Tuesday, July 21, 2020
AJ's Virtual Party, an interview with the director
As we gear up for the opening of AJ's Virtual Party I took a minute to ask Nathanael Card, the creator and director of this event a few backgrounders questions about the show.
Kim: Who is AJ?
Nate: Indeed. Who is AJ?
Kim: This was originally supposed to be a live play event based on the poetry of Joseph Moncure March. Where did you encounter the poem and what made you want to bring it to the stage as an immersive play (and not, say, a third musical)?
Nate: I was introduced to the poem in 2012 by a friend. At the time I was familiar with the musicals (myself more of a fan of the Lippa version), and the revelation that they came from this old jazz age poem which was itself "show-length" got my wheels turning. The poem has a clear storyline, with defined characters and beats, and even dialogue. I tend to like to turn common assumptions upside down, to challenge norms, and to me that meant that there may be something in staging the poem as itself, without need for novel adaptation. At the time, I was also in the business of creating immersive theatre in the form of parties, so it naturally occured to me to use this material in that way. As the concept developed over the years, I sought to use the poem as a means of facilitating conversations about toxic behavior and the ways it's enabled by friends and bystanders in party environments. I also started incorporating some of the history surrounding the work, most especially it's status as a "banned book" and its relationship to the Beat Poets of the 40s, 50's and 60's. That's how Ginsberg's "Howl" got involved.
Kim: When it becomes apparent that a live event wouldn’t be legal or safe, what gave you the idea to pivot into this particular direction away from the poem?
Nate: By April 1, it was clear to me that Covid-19 wasn't going away any time soon, and even if it did subside "by June" as the state predicted, it felt like a huge risk to count on audiences flocking back to theatre, much less theatre in a "party" setting. And then when George Floyd was murdered, the subject matter of The Wild Party felt like a poor, if inappropriate, fit for the moment.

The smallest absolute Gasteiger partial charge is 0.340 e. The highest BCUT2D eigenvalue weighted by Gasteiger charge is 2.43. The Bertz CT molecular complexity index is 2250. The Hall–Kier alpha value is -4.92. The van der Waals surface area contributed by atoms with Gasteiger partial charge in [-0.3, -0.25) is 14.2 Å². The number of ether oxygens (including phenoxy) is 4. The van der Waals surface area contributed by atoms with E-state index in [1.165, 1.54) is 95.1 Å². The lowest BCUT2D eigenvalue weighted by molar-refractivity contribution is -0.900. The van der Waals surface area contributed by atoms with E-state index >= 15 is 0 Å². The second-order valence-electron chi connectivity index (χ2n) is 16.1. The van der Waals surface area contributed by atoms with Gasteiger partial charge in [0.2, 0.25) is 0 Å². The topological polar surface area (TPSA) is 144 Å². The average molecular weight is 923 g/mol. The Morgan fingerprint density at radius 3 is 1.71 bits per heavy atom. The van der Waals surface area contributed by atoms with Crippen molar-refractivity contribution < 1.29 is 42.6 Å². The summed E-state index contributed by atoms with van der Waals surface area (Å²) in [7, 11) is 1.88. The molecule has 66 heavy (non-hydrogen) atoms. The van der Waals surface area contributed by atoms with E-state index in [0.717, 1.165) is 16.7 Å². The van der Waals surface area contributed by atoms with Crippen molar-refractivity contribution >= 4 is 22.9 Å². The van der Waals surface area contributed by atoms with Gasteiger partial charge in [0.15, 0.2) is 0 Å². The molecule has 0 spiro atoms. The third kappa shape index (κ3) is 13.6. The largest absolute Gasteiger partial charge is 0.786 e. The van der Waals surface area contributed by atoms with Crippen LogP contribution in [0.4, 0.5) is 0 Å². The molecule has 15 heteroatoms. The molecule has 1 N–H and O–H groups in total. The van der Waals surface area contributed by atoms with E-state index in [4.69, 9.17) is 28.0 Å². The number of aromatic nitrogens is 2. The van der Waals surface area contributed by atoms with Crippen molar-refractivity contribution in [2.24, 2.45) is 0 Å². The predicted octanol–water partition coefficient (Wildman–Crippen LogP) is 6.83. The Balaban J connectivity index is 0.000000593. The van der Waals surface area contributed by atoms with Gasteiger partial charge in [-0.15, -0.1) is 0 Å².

Kim: What got you into poetry in the first place?
Nate: In 7th grade, I had a fantastic English teacher - easily my favorite of that year - and poetry was part of the syllabus. I was inspired by the revelation of the malleability of language. In 11th grade, I again had an excellent English teacher who got me into reading more poetry. At the same time I was falling in love with a band called Incubus whose lyrics were very poetic. That was perfect timing to inspire angsty teen Nate to start writing and reading more poetry and I've held onto that hobby ever since.
Kim: Who are some of your favorite poets?
Nate: The first "favorites" I can recall having are Sylvia Plath and Langston Hughes. Edgar Allen Poe. Lewis Caroll. Patti Smith. Shakespeare is on another level entirely, but definitely an inspiring linquist. There are a number of musicians who I'd count as poets too, but there are too many faves in that category to start listing.
Kim: What about Ginsburg’s “Howl" resonates so deeply with you?
Nate: It's a raw, guttural, rallying cry of identity pride and exasperation, absent of any need to sound pretty and "poetic." It bucks all sense of formality. And even though we've had decades of "progress" since it's publication, our society (America) is still stuck fighting the same things Ginsberg howled about in 1957. It feels uncomfortably prescient, as though we all might be on the verge of penning our own ranting lament to the heavens, echoing Ginsberg and his generation 63 years later.
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